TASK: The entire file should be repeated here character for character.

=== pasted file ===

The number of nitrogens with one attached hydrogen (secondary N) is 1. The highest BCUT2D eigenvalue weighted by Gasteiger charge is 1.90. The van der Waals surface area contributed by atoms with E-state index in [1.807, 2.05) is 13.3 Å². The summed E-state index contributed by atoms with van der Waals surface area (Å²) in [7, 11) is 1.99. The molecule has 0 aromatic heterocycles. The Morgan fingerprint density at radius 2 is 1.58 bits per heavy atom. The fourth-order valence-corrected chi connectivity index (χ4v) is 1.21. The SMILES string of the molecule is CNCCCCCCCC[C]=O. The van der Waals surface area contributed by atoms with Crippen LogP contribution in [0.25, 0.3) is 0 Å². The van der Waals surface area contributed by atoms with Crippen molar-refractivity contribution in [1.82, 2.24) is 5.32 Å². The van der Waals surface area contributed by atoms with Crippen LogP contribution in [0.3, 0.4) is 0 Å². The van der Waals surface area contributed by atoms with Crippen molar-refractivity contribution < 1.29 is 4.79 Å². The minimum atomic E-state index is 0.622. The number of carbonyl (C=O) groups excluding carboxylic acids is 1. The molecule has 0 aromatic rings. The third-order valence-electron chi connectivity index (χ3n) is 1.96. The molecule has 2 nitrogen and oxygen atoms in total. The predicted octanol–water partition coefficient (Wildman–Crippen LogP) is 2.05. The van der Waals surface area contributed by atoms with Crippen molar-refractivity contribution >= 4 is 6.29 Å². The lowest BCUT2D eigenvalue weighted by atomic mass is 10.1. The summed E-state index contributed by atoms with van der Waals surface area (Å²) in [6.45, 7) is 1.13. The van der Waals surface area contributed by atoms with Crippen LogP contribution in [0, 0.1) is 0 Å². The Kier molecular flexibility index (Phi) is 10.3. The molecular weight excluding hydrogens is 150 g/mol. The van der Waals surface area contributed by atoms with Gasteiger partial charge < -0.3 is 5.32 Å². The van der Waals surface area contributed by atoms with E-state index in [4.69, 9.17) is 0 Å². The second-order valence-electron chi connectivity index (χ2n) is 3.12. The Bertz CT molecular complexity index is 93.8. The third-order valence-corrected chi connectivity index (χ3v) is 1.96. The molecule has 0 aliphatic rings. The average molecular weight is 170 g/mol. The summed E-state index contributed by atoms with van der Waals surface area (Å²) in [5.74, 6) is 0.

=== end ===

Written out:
The number of nitrogens with one attached hydrogen (secondary N) is 1. The highest BCUT2D eigenvalue weighted by Gasteiger charge is 1.90. The van der Waals surface area contributed by atoms with E-state index in [1.807, 2.05) is 13.3 Å². The summed E-state index contributed by atoms with van der Waals surface area (Å²) in [7, 11) is 1.99. The molecule has 0 aromatic heterocycles. The Morgan fingerprint density at radius 2 is 1.58 bits per heavy atom. The fourth-order valence-corrected chi connectivity index (χ4v) is 1.21. The SMILES string of the molecule is CNCCCCCCCC[C]=O. The van der Waals surface area contributed by atoms with Crippen LogP contribution in [0.25, 0.3) is 0 Å². The van der Waals surface area contributed by atoms with Crippen molar-refractivity contribution in [1.82, 2.24) is 5.32 Å². The van der Waals surface area contributed by atoms with Crippen LogP contribution in [0.3, 0.4) is 0 Å². The van der Waals surface area contributed by atoms with Crippen molar-refractivity contribution < 1.29 is 4.79 Å². The minimum atomic E-state index is 0.622. The number of carbonyl (C=O) groups excluding carboxylic acids is 1. The molecule has 0 aromatic rings. The third-order valence-electron chi connectivity index (χ3n) is 1.96. The molecule has 2 nitrogen and oxygen atoms in total. The predicted octanol–water partition coefficient (Wildman–Crippen LogP) is 2.05. The van der Waals surface area contributed by atoms with Crippen molar-refractivity contribution >= 4 is 6.29 Å². The lowest BCUT2D eigenvalue weighted by atomic mass is 10.1. The summed E-state index contributed by atoms with van der Waals surface area (Å²) in [6.45, 7) is 1.13. The van der Waals surface area contributed by atoms with Crippen LogP contribution in [0, 0.1) is 0 Å². The Kier molecular flexibility index (Phi) is 10.3. The molecular weight excluding hydrogens is 150 g/mol. The van der Waals surface area contributed by atoms with Gasteiger partial charge < -0.3 is 5.32 Å². The van der Waals surface area contributed by atoms with E-state index in [4.69, 9.17) is 0 Å². The second-order valence-electron chi connectivity index (χ2n) is 3.12. The Bertz CT molecular complexity index is 93.8. The third-order valence-corrected chi connectivity index (χ3v) is 1.96. The molecule has 0 aliphatic rings. The average molecular weight is 170 g/mol. The summed E-state index contributed by atoms with van der Waals surface area (Å²) in [5.74, 6) is 0.